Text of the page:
ALL HELL – The Witch’s Grail

Rating: 3/5
Distributor/label [URL]:
Released: 2019
Buy Album [URL]:
Band Website:

Band line-up:

Jacob Curwen – Vocals and Guitar
Kurt Henderson –Drums
Erik Ballantyne-Bass


1. LÖ-Bas (Ràve Noir)
2. Sorcery and Sanctity
3. Tonight We Ride
4. Black Blood
5. Into the Trees
6. Where Devils Once Danced
7. Fleurs du Mal
8. Marble Embrace
9. The Witch’s Grail
10. The Invisible World


All Hell are a black metal band from North Carolina, on Prosthetic Records. They will be releasing their latest album ‘The Witch’s Grail’ on 7th June. The band have gone for a doomier and heavier sound this time around, but they still have their thrash influences in abundance. The fusing of genres is what All Hell do best, and they have taken it further than they ever have before. 

Ahh, it’s nice not to hear constant tremolo picking for 30 to 40 minutes. Sure you get some of the stuff, but only saved for special moments. There is a fair bit of thrash style, palm muted speed picking too, but that’s slightly different. Again, it’s far from constant though. It seems already the band are different from 99% of their contemporaries. You do get blast beats with these people, but they are less extreme and less double pedal based. ‘Wow, these chaps are real innovators!’ Yeah, in a way. But that’s not really too much to brag about.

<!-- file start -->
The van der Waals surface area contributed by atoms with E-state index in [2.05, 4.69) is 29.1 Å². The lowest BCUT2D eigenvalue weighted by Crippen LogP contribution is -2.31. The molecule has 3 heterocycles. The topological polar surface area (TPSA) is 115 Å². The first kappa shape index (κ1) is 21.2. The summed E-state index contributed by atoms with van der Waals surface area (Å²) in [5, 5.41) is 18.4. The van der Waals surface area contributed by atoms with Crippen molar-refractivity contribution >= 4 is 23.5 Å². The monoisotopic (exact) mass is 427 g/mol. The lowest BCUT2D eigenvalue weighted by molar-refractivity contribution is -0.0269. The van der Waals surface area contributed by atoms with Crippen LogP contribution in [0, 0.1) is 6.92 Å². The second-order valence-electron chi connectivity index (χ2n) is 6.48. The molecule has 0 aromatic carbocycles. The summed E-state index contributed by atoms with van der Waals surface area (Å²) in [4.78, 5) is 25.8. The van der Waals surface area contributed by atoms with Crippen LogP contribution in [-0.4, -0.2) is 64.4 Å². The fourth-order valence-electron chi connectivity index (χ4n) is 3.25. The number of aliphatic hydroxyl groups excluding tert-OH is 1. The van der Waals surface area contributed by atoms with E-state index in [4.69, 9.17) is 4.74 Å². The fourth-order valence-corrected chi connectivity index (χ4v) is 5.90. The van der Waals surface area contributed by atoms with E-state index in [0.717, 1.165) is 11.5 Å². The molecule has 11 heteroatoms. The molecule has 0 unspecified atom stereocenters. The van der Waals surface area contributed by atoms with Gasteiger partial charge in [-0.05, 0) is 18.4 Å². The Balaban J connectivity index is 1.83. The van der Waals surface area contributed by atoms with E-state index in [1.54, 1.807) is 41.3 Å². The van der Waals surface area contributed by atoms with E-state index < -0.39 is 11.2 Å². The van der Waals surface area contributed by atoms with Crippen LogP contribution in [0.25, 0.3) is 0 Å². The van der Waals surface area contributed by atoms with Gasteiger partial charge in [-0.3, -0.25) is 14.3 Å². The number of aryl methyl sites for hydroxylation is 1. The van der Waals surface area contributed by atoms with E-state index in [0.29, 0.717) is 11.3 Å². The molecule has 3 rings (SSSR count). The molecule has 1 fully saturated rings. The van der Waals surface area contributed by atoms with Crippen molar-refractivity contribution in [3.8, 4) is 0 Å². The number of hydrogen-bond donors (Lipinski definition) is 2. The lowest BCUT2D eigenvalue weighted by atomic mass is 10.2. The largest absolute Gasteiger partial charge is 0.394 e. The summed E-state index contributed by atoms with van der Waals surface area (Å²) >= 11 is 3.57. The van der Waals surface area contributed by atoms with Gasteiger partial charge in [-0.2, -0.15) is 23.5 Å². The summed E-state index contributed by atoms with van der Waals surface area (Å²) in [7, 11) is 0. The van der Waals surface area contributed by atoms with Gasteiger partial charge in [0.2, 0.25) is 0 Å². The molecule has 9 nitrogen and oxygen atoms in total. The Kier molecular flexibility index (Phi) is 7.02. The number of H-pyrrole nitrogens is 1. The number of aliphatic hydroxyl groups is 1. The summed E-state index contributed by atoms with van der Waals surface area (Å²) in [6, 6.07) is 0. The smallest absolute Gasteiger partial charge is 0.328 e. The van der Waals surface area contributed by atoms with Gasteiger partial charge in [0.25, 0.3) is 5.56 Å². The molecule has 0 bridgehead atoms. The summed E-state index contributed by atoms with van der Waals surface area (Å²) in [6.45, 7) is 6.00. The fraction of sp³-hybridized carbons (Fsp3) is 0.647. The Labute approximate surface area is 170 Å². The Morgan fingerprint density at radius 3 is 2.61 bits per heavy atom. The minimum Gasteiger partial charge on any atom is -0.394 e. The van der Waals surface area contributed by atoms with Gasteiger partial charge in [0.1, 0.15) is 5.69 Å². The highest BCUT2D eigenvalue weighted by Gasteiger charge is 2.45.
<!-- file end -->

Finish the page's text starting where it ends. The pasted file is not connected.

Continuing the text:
You get plenty of slower tempos in The Witch’s Grail, but they’re not exactly new for the genre. They’re not quite as raw and sludgy as the riffs in Mayhem’s debut EP ‘Deathcrush’, but they are equally malevolent and a little more complex. What makes the album stand out above anything else are the hardcore punk traits that are very clear and strong, but still the music could do with something that makes it even punkier so that the band really have a distinctive style. Maybe some angry group chants or whatever.

In conclusion, AH do have a relatively different style but again, it could have been taken further. The riffs are often a little bland and are frequently made up of very cliched chord progressions. To be fair though, many harmonies are more daring. Songs such as the title track mix great though simple single note ideas with power chords and have the drums accent them effectively, but such creativity is limited. This album is fairly decent but it could have been so much more. 

Review by Simon Wiedemann